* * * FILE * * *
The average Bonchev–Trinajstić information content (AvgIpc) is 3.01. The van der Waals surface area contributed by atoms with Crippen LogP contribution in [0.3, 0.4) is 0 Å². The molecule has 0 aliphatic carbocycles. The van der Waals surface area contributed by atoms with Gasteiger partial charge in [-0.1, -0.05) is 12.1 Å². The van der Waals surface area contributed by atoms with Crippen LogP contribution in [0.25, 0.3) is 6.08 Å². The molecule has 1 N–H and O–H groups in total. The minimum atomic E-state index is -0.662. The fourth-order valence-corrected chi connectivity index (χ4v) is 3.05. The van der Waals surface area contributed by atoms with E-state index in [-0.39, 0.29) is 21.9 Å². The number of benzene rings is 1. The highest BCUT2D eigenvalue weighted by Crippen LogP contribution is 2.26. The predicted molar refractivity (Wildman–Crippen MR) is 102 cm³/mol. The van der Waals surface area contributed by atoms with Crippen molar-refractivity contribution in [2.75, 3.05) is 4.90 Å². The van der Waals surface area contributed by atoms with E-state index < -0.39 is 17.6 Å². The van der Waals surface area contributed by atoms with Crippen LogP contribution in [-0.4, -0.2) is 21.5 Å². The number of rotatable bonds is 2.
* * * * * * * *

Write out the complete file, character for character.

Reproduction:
The average Bonchev–Trinajstić information content (AvgIpc) is 3.01. The van der Waals surface area contributed by atoms with Crippen LogP contribution in [0.3, 0.4) is 0 Å². The molecule has 0 aliphatic carbocycles. The van der Waals surface area contributed by atoms with Gasteiger partial charge in [-0.1, -0.05) is 12.1 Å². The van der Waals surface area contributed by atoms with Crippen LogP contribution in [0.25, 0.3) is 6.08 Å². The molecule has 1 N–H and O–H groups in total. The minimum atomic E-state index is -0.662. The fourth-order valence-corrected chi connectivity index (χ4v) is 3.05. The van der Waals surface area contributed by atoms with E-state index in [-0.39, 0.29) is 21.9 Å². The number of benzene rings is 1. The highest BCUT2D eigenvalue weighted by Crippen LogP contribution is 2.26. The predicted molar refractivity (Wildman–Crippen MR) is 102 cm³/mol. The van der Waals surface area contributed by atoms with Crippen molar-refractivity contribution in [2.75, 3.05) is 4.90 Å². The van der Waals surface area contributed by atoms with E-state index < -0.39 is 17.6 Å². The van der Waals surface area contributed by atoms with Crippen LogP contribution in [-0.4, -0.2) is 21.5 Å². The number of rotatable bonds is 2.